Final Fantasy is a series of role-playing video games developed and published by Square Enix (formerly Square). Its first game premiered in Japan in 1987, and Final Fantasy games have subsequently been localized for markets in North America, Europe and Australia, on nearly every video game console since its debut on the Nintendo Entertainment System. Final Fantasy is Square Enix's most successful franchise, having sold over 97 million units worldwide to date. In addition to traditional role-playing games, the series includes tactical role-playing games, portable games, massively multiplayer online role-playing games, and games for mobile phones. Its popularity has placed it as the sixth-best-selling video game franchise, and the series has won multiple awards over the years.In addition to the 15 games released as part of the main (numbered) series and their many spin-offs and related titles, the Final Fantasy series has spawned many works in other media including anime, movies, novels and manga, and radio dramas. Final Fantasy: Unlimited, originally a stand-alone anime series, now has its own sub-franchise which includes video games. Many games, particularly the main series, have soundtrack album releases featuring their music in different arrangements. Square Enix has also consistently released companion books for its games which provide additional backstory and plot information, as well as detailed walkthroughs for the game. Since the announcement of Compilation of Final Fantasy VII, Square Enix has focused on "polymorphic content", expanding each game world with material on many video game platforms, as well as other forms of media.

List of Final Fantasy video games

Final Fantasy is a video game series developed and published by Square Enix (formerly Square). The first title in the series, the eponymous Final Fantasy, premiered in Japan in 1987, and Final Fantasy games have been released almost every single year since. Fifteen games have been released as part of the main (numbered) series. Sequels, prequels, spin-offs, and related video games have been published, as well as numerous titles in other media forms. Each game in the main series takes place in a different fictional universe rather than serve as direct sequels to prior games, although some titles have received sequels, or prequels, set in the same universe.

Most of the games have been re-released for several different platforms, many of which have been included in bundled releases. The series as a whole is primarily composed of role-playing video games, but also includes massively multiplayer online role-playing games, third-person shooters, tower defense games, and tactical role-playing games. Final Fantasy games have been released on over a dozen video game consoles beginning with the Nintendo Entertainment System, as well as for personal computers and mobile phones. The series is Square Enix's most successful franchise, having sold over 100 million units worldwide as of June 2011, across both the main series and its spin-offs. Final Fantasy's popularity has placed it as one of the best-selling video game franchises.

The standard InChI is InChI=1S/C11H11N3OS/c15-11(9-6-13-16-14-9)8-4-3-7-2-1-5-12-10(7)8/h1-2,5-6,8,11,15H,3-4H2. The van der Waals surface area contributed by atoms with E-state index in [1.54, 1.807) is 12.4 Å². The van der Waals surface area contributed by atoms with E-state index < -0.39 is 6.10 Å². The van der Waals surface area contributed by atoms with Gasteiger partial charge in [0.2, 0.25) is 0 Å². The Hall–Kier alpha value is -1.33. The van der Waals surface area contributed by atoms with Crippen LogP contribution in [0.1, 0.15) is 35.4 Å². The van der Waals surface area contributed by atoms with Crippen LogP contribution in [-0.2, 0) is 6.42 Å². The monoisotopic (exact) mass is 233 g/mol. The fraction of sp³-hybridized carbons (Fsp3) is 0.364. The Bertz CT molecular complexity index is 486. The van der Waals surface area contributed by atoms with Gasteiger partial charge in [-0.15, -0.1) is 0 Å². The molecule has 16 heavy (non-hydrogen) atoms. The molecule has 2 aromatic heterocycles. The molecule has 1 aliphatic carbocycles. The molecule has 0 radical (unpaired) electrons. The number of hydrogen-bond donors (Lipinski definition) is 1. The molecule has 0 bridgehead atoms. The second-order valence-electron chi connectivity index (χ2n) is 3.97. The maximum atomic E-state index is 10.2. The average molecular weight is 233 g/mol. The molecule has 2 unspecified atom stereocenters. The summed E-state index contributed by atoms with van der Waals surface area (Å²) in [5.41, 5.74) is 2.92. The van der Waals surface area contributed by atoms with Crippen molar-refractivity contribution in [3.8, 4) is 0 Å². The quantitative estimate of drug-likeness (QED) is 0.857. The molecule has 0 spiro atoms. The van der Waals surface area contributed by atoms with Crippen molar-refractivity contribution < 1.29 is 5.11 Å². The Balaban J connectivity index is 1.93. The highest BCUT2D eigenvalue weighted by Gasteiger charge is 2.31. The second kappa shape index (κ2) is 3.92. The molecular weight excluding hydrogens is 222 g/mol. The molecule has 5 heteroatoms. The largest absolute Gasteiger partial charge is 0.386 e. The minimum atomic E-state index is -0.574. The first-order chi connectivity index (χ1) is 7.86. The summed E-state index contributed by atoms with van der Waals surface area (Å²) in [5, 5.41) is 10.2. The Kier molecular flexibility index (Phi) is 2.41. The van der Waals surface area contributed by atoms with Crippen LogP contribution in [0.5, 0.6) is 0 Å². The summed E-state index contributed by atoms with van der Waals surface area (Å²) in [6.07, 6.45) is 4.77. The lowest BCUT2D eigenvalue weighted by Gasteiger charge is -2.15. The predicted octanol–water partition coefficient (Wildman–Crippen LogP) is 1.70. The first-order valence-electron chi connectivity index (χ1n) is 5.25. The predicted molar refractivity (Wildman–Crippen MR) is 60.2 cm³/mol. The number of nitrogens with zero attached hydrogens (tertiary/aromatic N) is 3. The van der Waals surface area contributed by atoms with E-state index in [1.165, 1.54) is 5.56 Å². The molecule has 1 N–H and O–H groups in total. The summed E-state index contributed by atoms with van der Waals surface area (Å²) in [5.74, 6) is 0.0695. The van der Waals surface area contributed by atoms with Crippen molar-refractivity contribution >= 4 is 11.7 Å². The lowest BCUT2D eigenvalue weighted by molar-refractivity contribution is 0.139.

List of Square Enix compilation albums

Square Enix is a Japanese video game developer and publisher formed from the merger on April 1, 2003 of video game developer Square and publisher Enix. The company is best known for its role-playing video game franchises, which include the Final Fantasy series, the Dragon Quest series, and the action-RPG Kingdom Hearts series. For many of its games, Square Enix has produced albums of music containing songs from those games or arrangements of those songs. In addition to those albums, it has produced several compilation albums containing music from multiple games or series made by the company. These albums include music directly from the games, as well as arrangements covering a variety of styles, such as orchestral, piano, vocal, and techno. This list includes albums produced by Square, Enix, or Square Enix which contain music from multiple games in the companies' catalog which are not a part of a single series. The first of these was Personal Computer Music by Enix in 1987. Dozens of albums have been published since, primarily through Square Enix's own record label.

Several of the albums have sold well, placing on the Japanese Oricon Albums Chart. Drammatica: The Very Best of Yoko Shimomura reached position 179, as did SQ Chips. SQ Chips 2 reached position 102, Love SQ reached 176, Chill SQ reached 236, Symphonic Fantasies reached 102, More SQ reached 107, Cafe SQ reached 134, Battle SQ reached 72, and Beer SQ reached position 81. The music on the compilation albums was originally composed by numerous composers. Among those well-represented are Nobuo Uematsu, long-time composer of the Final Fantasy series; Masashi Hamauzu, composer of various Final Fantasy, Chocobo, and SaGa games; Yasunori Mitsuda, composer for the Chrono series and Xenogears; Kenji Ito, who composed for several SaGa and Mana games, and Yoko Shimomura, composer for the Kingdom Hearts series.